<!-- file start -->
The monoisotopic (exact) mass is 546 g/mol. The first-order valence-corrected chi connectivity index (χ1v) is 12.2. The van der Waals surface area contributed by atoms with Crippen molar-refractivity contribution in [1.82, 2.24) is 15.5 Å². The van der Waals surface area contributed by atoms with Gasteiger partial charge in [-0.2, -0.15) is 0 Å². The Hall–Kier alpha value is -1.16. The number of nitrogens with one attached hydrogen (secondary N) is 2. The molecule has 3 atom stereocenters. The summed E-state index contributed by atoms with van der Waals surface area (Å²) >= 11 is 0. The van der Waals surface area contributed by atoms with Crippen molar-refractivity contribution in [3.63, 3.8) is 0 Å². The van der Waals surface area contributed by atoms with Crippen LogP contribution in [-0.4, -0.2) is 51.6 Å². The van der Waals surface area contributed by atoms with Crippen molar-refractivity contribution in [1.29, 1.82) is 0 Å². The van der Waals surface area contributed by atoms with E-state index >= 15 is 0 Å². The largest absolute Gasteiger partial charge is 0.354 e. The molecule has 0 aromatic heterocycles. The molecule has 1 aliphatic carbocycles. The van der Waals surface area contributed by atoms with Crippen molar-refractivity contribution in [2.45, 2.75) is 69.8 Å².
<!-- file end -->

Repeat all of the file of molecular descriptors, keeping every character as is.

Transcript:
The monoisotopic (exact) mass is 546 g/mol. The first-order valence-corrected chi connectivity index (χ1v) is 12.2. The van der Waals surface area contributed by atoms with Crippen molar-refractivity contribution in [1.82, 2.24) is 15.5 Å². The van der Waals surface area contributed by atoms with Gasteiger partial charge in [-0.2, -0.15) is 0 Å². The Hall–Kier alpha value is -1.16. The number of nitrogens with one attached hydrogen (secondary N) is 2. The molecule has 3 atom stereocenters. The summed E-state index contributed by atoms with van der Waals surface area (Å²) >= 11 is 0. The van der Waals surface area contributed by atoms with Crippen molar-refractivity contribution in [3.63, 3.8) is 0 Å². The van der Waals surface area contributed by atoms with Crippen LogP contribution in [-0.4, -0.2) is 51.6 Å². The van der Waals surface area contributed by atoms with Crippen molar-refractivity contribution in [1.29, 1.82) is 0 Å². The van der Waals surface area contributed by atoms with E-state index >= 15 is 0 Å². The largest absolute Gasteiger partial charge is 0.354 e. The molecule has 0 aromatic heterocycles. The molecule has 1 aliphatic carbocycles. The van der Waals surface area contributed by atoms with Crippen molar-refractivity contribution in [2.45, 2.75) is 69.8 Å².